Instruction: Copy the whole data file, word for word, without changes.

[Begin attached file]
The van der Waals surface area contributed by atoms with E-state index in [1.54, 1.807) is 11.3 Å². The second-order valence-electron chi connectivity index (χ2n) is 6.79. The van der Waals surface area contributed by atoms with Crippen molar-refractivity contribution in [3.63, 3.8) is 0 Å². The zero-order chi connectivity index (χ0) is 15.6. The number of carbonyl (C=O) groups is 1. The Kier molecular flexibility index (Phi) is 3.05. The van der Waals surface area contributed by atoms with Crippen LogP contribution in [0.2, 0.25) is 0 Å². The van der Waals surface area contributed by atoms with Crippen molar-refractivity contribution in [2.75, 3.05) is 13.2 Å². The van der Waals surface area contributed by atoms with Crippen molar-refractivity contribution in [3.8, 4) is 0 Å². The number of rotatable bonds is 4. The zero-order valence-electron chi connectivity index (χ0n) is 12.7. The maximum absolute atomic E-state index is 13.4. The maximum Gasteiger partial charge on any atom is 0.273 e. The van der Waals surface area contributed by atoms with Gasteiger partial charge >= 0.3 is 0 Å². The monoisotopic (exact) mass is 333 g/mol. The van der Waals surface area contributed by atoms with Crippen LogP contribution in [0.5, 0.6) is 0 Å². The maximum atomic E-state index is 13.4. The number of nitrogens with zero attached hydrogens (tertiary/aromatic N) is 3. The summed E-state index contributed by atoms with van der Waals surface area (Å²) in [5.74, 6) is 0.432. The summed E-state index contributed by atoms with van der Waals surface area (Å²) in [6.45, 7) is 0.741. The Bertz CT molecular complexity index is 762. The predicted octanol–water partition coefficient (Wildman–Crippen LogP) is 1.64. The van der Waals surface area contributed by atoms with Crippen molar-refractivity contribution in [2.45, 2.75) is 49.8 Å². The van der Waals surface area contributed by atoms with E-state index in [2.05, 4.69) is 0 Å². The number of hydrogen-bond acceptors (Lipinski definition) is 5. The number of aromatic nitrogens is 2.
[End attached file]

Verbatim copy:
The van der Waals surface area contributed by atoms with E-state index in [1.54, 1.807) is 11.3 Å². The second-order valence-electron chi connectivity index (χ2n) is 6.79. The van der Waals surface area contributed by atoms with Crippen molar-refractivity contribution in [3.63, 3.8) is 0 Å². The zero-order chi connectivity index (χ0) is 15.6. The number of carbonyl (C=O) groups is 1. The Kier molecular flexibility index (Phi) is 3.05. The van der Waals surface area contributed by atoms with Crippen LogP contribution in [0.2, 0.25) is 0 Å². The van der Waals surface area contributed by atoms with Crippen molar-refractivity contribution in [2.75, 3.05) is 13.2 Å². The van der Waals surface area contributed by atoms with Crippen molar-refractivity contribution in [3.8, 4) is 0 Å². The number of rotatable bonds is 4. The zero-order valence-electron chi connectivity index (χ0n) is 12.7. The maximum absolute atomic E-state index is 13.4. The maximum Gasteiger partial charge on any atom is 0.273 e. The van der Waals surface area contributed by atoms with Gasteiger partial charge >= 0.3 is 0 Å². The monoisotopic (exact) mass is 333 g/mol. The van der Waals surface area contributed by atoms with Crippen LogP contribution in [0.5, 0.6) is 0 Å². The maximum atomic E-state index is 13.4. The number of nitrogens with zero attached hydrogens (tertiary/aromatic N) is 3. The summed E-state index contributed by atoms with van der Waals surface area (Å²) in [5.74, 6) is 0.432. The summed E-state index contributed by atoms with van der Waals surface area (Å²) in [6.45, 7) is 0.741. The Bertz CT molecular complexity index is 762. The predicted octanol–water partition coefficient (Wildman–Crippen LogP) is 1.64. The van der Waals surface area contributed by atoms with Crippen molar-refractivity contribution in [2.45, 2.75) is 49.8 Å². The van der Waals surface area contributed by atoms with E-state index in [2.05, 4.69) is 0 Å². The number of hydrogen-bond acceptors (Lipinski definition) is 5. The number of aromatic nitrogens is 2.